So, you want to send HDMI video around your house? Maybe you want to use your office computer on your living room TV without a proprietary streaming solution like AirPlay or Chromecast? Share a cable or satellite box between your living room and bedroom? Or you’re crazy like me and you want to put all of your computers into the basement, and connect to any of them from any desk in the house?
I have a thin client addiction. You all have seen my 3x Dell Wyse 5060 Hyperconverged Cluster project. And you know that I bought a Dell Wyse 3040. But, I actually bought 3x 3040s, and someone sent me a Wyse 7010, and an HP T620 (yet to be reviewed). And now I bought another. An HP T530. I’d consider this to be an excellent choice for anyone wanting to run Home Assistant, since it has enough power for, an upgradeable M.
Casually tearing down the Dell Wyse 7010 (Zx0) that was kindly sent in by a viewer named Tom! Thanks Tom for making this happen. Tom also sent an HP thin client, but you guys only get one treat per video, and that one needed Torx bits that I didn’t have handy on the bench. tl;dr the CPU supports AMD-V (not that you really have enough RAM to think about virtualization, but you can expand it with ordinary DDR3 DIMMs), the GPU is kinda awful, and it has a Realtek NIC.
In this project, I explore thin client software, and set up a Raspberry Pi to act as a thin client. This is a multi-part project, follow along below for each sub-project. Raspberry Pi SPICE Thin Client The first project in this series creates a Raspberry Pi Thin Client which is permanently bound to a specific VM in Proxmox, and boots directly into the thin client session. You would use this when you have a 1:1 relationship between clients and VMs, such as a computer lab.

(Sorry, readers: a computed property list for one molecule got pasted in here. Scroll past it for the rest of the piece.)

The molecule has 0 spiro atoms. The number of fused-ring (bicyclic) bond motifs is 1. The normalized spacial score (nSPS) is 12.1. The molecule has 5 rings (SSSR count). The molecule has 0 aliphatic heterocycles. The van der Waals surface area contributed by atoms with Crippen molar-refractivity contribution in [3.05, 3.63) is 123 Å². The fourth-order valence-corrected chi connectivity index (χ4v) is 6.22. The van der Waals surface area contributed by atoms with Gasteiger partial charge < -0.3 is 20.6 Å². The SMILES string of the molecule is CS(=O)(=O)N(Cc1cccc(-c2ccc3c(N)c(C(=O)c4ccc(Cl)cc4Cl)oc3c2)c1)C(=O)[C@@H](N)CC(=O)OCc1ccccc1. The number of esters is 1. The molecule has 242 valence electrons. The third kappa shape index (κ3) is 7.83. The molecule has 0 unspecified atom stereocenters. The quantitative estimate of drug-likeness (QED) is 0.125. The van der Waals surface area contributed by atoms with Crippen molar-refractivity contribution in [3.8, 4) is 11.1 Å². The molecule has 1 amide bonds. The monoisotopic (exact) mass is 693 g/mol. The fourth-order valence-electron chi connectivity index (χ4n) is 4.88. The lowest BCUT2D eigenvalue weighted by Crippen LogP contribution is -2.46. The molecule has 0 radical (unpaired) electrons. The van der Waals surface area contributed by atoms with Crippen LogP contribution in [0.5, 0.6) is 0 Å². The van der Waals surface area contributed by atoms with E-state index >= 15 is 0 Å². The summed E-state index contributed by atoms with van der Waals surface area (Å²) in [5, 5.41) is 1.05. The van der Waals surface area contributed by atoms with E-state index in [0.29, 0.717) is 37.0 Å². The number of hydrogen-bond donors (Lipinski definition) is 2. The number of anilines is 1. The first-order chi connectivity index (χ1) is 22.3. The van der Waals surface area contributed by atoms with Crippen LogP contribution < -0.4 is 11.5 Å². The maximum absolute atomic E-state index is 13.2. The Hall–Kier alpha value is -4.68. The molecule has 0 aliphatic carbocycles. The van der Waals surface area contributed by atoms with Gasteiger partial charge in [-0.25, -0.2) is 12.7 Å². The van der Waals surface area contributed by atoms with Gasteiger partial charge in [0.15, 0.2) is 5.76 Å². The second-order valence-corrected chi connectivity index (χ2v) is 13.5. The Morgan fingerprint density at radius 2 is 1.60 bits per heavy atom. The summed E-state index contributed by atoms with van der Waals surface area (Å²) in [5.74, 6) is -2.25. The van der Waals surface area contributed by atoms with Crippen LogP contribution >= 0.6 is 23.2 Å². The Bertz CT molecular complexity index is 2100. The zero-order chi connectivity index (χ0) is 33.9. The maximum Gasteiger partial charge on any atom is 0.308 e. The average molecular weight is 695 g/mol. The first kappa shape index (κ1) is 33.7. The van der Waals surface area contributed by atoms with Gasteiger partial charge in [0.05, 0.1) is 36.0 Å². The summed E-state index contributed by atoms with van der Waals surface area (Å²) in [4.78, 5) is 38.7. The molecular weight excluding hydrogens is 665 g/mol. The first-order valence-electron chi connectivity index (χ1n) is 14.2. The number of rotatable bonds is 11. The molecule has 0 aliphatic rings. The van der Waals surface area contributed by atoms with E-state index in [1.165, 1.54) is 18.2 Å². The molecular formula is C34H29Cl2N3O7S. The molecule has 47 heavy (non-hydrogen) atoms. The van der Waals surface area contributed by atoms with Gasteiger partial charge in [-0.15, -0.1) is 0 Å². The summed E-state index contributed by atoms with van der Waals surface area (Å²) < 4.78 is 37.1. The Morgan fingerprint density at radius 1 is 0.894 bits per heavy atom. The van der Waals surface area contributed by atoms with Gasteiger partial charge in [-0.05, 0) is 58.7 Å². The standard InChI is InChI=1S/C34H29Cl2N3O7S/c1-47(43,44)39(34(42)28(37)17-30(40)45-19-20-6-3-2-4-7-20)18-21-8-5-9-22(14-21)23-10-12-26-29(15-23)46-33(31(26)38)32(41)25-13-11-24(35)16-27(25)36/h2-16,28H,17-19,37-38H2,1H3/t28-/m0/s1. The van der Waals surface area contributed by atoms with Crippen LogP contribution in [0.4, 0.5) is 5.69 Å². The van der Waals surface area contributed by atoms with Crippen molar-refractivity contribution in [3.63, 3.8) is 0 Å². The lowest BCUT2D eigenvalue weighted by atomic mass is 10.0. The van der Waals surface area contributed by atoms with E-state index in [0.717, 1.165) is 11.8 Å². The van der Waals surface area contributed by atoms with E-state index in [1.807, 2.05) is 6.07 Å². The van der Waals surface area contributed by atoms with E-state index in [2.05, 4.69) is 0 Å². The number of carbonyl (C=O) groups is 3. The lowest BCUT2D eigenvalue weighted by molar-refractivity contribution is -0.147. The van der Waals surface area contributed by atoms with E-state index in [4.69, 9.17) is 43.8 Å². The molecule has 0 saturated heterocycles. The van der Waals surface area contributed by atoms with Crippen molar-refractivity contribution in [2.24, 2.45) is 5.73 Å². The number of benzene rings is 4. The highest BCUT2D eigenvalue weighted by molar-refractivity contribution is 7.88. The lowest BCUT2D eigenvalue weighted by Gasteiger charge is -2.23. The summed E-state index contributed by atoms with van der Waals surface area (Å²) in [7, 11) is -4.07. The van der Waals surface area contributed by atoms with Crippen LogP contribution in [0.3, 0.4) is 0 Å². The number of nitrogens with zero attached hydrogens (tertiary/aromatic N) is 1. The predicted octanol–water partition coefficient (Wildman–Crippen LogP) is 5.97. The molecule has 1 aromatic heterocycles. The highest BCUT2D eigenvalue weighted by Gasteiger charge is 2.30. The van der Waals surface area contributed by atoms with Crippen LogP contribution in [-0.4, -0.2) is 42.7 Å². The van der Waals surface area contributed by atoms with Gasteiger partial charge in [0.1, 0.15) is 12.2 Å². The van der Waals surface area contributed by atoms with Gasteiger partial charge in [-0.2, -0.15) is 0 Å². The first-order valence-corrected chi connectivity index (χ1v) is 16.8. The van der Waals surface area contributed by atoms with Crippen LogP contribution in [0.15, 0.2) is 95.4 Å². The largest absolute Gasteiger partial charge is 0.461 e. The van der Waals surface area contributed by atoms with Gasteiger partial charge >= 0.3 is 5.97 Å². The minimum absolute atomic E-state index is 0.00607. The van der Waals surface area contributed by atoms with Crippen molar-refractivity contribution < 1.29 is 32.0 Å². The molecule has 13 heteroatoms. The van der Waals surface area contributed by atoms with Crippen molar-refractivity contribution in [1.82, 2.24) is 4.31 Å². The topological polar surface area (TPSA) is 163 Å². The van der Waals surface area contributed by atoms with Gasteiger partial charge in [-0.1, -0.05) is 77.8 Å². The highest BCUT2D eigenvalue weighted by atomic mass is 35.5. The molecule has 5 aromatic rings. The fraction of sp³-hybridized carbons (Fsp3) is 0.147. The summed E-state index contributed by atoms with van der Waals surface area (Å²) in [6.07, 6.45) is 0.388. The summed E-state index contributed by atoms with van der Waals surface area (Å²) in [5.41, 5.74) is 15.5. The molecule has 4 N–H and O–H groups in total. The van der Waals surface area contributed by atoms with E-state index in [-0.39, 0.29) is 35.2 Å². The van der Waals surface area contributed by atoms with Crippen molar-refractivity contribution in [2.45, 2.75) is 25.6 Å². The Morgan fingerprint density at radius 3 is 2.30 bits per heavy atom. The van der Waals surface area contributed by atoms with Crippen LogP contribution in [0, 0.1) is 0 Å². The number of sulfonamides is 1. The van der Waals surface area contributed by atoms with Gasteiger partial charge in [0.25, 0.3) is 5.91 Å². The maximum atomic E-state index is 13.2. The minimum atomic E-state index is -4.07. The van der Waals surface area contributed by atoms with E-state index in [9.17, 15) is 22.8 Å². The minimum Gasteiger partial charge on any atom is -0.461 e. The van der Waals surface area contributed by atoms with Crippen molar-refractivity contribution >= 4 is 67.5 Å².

I’ve been using Linux for a long time. The first distribution I ever installed was Ubuntu 6.06 ‘Dapper Drake’, on which I ran a phpBB server for my school friends. Security was poor. But shortly after, as I learned about Linux desktops (and first daily-drove a Linux laptop around 2012), I learned about ‘Multiseat’. The Wikipedia article has a cool picture of a very 90s looking desktop tower with 4x CRT monitors, and that image was published to Wikipedia in 2005, and I saw it in middle/high school years.
In this project, I explore thin client software, and set up a Raspberry Pi to act as a thin client. This is a multi-part project, follow along below for each sub-project. A Modern Linux Graphical Terminal Server For the first project, I setup a remote desktop terminal server, allowing many users to connect to a single server and operate indepednent graphical sessions. My test bench was able to handle a dozen simulatneous users, and a proper server should be able to handle many more.
For my last trick, I setup a multi-user thin client where each user account was connected to a specific virtual machine. This is great, but if you have a lot of thin clients you might not want to create a ton of VMs and might instead want each user in the system to have one or more VMs. Well, Josh Patten has written a Python-based GUI to select thin clients which you have access to, and today we are going to turn that into an appliance on both a Raspberry Pi and an actual x86 based Thin Client (running Debian).
After really enjoying my trio of Dell Wyse 5060 Thin Clients, I bought another cheap one to see how it compares, and hopefully to give advice to the many commenters. The 5060 was a great value for $35 but it’s hard to find at that price normally, while the 3040 is always available for that price, physically much smaller, and also worse on paper. It has a quad-core Intel CPU, 2G of RAM, and was advertised as having an 8G SSD but mine is actually 16G.
I’ve made many videos on Thin Clients before, all of them relying on Proxmox and the SPICE protocol. This works well when you control both the client and the hypervisor, and allows a lot of flexibility in the guest OS at the expense of flexibility at the client. If you want to rely on a remote access / Bring-Your-Own-Device type solution, you probably care more about solid multi-platform client support than flexibility in mixing VM OSes and running with no software installation on the VM.
In previous posts, I’ve been building up a thin client / VDI infrastructure based on Proxmox hosted virtual machines, using the SPICE protocol. This has gone well. However, the current setup basically launches the computer into a purely thin client mode, where it’s hardcoded to a specific VM and can do nothing else. There has been some interest in making some kind of launcher to select VMs to log in to, and I decided to find a solution for this.